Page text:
A journey into the workshop. #105: I found my hole saws! More shop cleanup.

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Blog entry by dbhost posted 06-22-2016 02:22 PM 791 reads 0 times favorited 9 comments Add to Favorites Watch
« Part 104: Temp has been hovering just under 100 deg F, 90+ % humidity, and this happens! Part 105 of A journey into the workshop. series Part 106: Interesting past couple of days... »

Okay so here’s the deal. I’ve been looking for my hole saws pretty much everywhere, for the better part of 2 weeks. I am building a custom light for photography / videography, and I need to bore some holes for light sockets.

So I’ve been tearing through the shop, under workbenches, behind the lathe, in the toolbox drawers, in totes, on top of cabinets, in cabinets, you name it, I’ve looked, with one exception, but those drawers aren’t done yet, how can they be there?

Sure enough, I was napping yesterday afternoon and woke up with a sudden A ha! moment… I went out to the shop and pulled the unfinished drawers from the miter saw cabinet…

Lo and behold! My hole saws!

This proves 2 things to me without a doubt.

#1. I need to get up off my butt and finish those drawers. And… #2. Just because a drawer isn’t finished, doesn’t mean I didn’t stash stuff there.

So in my cleaning, / purging stuff from car trunks, digging through drawers etc… I have found in the last week…

#1. Harbor Freight BiMetal hole saw sets, small, and large. #2. Harbor Freight HSS hole saw sets, small and large. about 75% trashed, but they were $5.00 a set when I bought them and I was able to cut 5” holes in Hardi Panel with them, so I am NOT complaining. #3. Tin Snips #4. 3 pairs is slip joint pliers. #5. C clamps. #6. My Stanley screwdriver set. The noce once with the ergonomic grip handles. #7. My Crafstman 1/4” drive SAE socket set. #8. My Blue Point multimeter. #9. My Blue Point 1/2” breaker bar.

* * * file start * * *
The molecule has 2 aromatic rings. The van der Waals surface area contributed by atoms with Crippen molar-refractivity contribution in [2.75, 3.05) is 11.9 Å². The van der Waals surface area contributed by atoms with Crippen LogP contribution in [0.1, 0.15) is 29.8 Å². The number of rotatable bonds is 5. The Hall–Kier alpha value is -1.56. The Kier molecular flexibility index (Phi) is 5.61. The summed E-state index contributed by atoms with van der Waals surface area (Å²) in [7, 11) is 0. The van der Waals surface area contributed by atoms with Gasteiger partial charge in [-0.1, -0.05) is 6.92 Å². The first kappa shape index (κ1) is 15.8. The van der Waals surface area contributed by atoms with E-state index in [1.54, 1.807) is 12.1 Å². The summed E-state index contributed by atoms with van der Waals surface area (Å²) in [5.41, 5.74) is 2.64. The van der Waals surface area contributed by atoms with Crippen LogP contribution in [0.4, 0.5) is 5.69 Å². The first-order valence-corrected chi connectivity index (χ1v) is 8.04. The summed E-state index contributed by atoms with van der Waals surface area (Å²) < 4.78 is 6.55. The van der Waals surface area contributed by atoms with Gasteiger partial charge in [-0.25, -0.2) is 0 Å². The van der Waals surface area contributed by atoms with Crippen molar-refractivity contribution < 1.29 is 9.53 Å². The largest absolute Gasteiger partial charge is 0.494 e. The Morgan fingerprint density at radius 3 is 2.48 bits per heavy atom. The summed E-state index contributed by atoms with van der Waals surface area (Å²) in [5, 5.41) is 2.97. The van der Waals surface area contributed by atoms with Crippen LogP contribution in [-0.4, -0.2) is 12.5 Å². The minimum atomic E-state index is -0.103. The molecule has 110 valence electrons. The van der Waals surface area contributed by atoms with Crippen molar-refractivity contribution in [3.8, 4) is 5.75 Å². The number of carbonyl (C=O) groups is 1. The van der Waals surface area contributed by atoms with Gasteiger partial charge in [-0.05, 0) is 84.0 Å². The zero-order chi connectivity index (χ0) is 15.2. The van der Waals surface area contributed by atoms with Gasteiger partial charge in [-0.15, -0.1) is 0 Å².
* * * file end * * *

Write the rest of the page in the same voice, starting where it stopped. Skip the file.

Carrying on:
I spent a little bit of time last night cleaning off the lathe, rolling up my anti fatigue mats, cleaning them off, and putting them on the lathe to keep them out of the way for now.

I still need to get that Hardi Panel OUT of my shop. But that will come later.

More to come!

-- My workshop blog can be found at

9 comments so far

View BurlyBob's profile


3456 posts in 1683 days

#1 posted 06-22-2016 03:12 PM

Yup, been there, done that and got the T shirt. I’ve had the same thing happen so many times. I’m still looking for that one pair of needle nose pliers.

View dbhost's profile


5590 posts in 2650 days

#2 posted 06-22-2016 03:23 PM

LOL! Funny thing is, I was browsing on the HF site looking to see what it would cost to replace them.

Warrior item #68990 3/4 In – 2-1/2 In Bi-Metal Hole Saw Assorted Set 14 Pc $34.99 (-$7.00 at 20% off $27.99)
Warrior item #68989 3 In – 4-1/4 In Bi-Metal Hole Saw Assorted Set 3 Pc $19.99 (-$4.00 at 20% off, $15.99)